Tagged: konik’s new discovery

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“Nothing But Gifts,” by Edwin Dobb

Published in the current issue of Harper’s Magazine, the essay “Nothing But Gifts,” by Edwin Dobb, is one of the most beautiful pieces of writing we’ve lately had the pleasure of reading. Discursive and tangential in form, the essay nonetheless always returns to the author’s central inquiry: What does it mean to choose to love? The adoptive...

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Sarah McCartt-Jackson’s “Stonelight”

“Stonelight,” the debut collection from Appalachian poet Sara McCarrt-Jackson, is as plain and unfussy as West Virginia dirt. Seldom have poems of such beauty and human sentiment proclaimed themselves so simply and directly. Shale, coal, rocks, stones — the minerals McCarrt-Jackson’s miners seek have a talismanic power, which the poet translates into the music of...

Daughters of Destiny

The Shanti Bhavan boarding school, in Tamil Nadu, India, founded by a rich man who realized giving away most of his money to the “lowest” members of his society would make him infinitely richer, caters to children of the Dalits, the so-called “untouchables,” India’s bottom caste. The goal is to educate them so they can take care...

The Mind’s I

We recently encountered the 1981 anthology “The Mind’s I,” by Douglas Hofstadter and Daniel Dennett, and we’re pretty sure our brain will never be quite the same. The collection contains “fantasies and reflections on self and soul” expressed in essays, stories and one-act plays that work as literary thought experiments meant to refine (define?) our understanding...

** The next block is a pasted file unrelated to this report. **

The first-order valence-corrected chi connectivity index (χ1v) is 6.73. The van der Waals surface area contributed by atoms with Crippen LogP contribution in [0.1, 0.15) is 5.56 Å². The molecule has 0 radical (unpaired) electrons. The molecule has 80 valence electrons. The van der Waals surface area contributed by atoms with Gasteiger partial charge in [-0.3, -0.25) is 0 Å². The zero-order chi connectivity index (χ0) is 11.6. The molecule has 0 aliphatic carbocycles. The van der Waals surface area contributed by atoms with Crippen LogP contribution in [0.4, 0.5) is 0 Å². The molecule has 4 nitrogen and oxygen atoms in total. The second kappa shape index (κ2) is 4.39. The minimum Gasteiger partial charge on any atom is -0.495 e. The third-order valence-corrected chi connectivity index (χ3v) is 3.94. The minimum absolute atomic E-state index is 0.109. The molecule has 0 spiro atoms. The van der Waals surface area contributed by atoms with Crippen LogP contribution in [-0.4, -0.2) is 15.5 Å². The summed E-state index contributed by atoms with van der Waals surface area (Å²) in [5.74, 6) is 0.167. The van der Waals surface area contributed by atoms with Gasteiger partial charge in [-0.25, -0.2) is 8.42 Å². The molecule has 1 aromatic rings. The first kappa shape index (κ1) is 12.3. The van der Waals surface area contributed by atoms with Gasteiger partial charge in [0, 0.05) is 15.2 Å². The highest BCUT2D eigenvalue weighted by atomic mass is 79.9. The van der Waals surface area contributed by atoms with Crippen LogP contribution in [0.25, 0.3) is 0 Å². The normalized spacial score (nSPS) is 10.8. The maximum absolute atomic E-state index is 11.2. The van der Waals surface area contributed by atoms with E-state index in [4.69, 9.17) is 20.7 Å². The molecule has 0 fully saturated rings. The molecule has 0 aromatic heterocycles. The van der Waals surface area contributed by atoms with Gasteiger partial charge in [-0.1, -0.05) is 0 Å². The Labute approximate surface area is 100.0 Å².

Valerie Fox’s “Insomniatic”

Half way through Valerie Fox’s sensational poetry chapbook “Insomniatic,” it dawned on me that her poems are funny — effortlessly. They’re not jokey or gimmicky, so why all the deep humor? Because they’re remarkably real, and each person’s version of reality is usually the darkest and brightest comedy of all. Fox’s work has an undercurrent of...

The World As It Is

We don’t normally feature in this space books that are more than five years old. But “The World As it Is: Dispatches on the Myth of Human Progress” seems to us a most necessary read in these preposterous times. Authored by the brilliant journalist, social justice advocate and cultural critic Chris Hedges, “The World” is...

Lance Mason’s “A Proficiency in Billiards”

Like legions of other itinerant seekers, Lance Mason has backpacked and motorcyled the world, crossed the oceans on freighter ships, seen how the rest of the planet lives. He’s got tales to tell. All traveler’s do; among the peripatetic horde, Mason is among the most gifted writers we’ve encountered. His collection of travel essays, “A Proficiency...

Owen Broder’s “Heritage

The saxophonist and composer Owen Broder has assembled a band of beautiful musicians for his American Roots Project. On their new recording, “Heritage,” the ARP explores blues, bluegrass, folk, and church hymns, filtered through a light jazz scrim. It’s Appalachia meets Manhattan.  The results are lush, piquant  and altogether addictive. ARP’s music on “Heritage” feels comforting and familiar — and...

Grant Clauser, Poet

Many readers dislike poetry because it’s, well, poetic, employing technical maneuvers like alliteration and assonance (and repetition). According to popular wisdom, prose is plainspoken; poetry is fancy. Poems don’t seem to say what they mean; they dance around the simply stated truth, impressed with their sophistication and refinement. The poet Grant Clauser offers a bracing antidote to...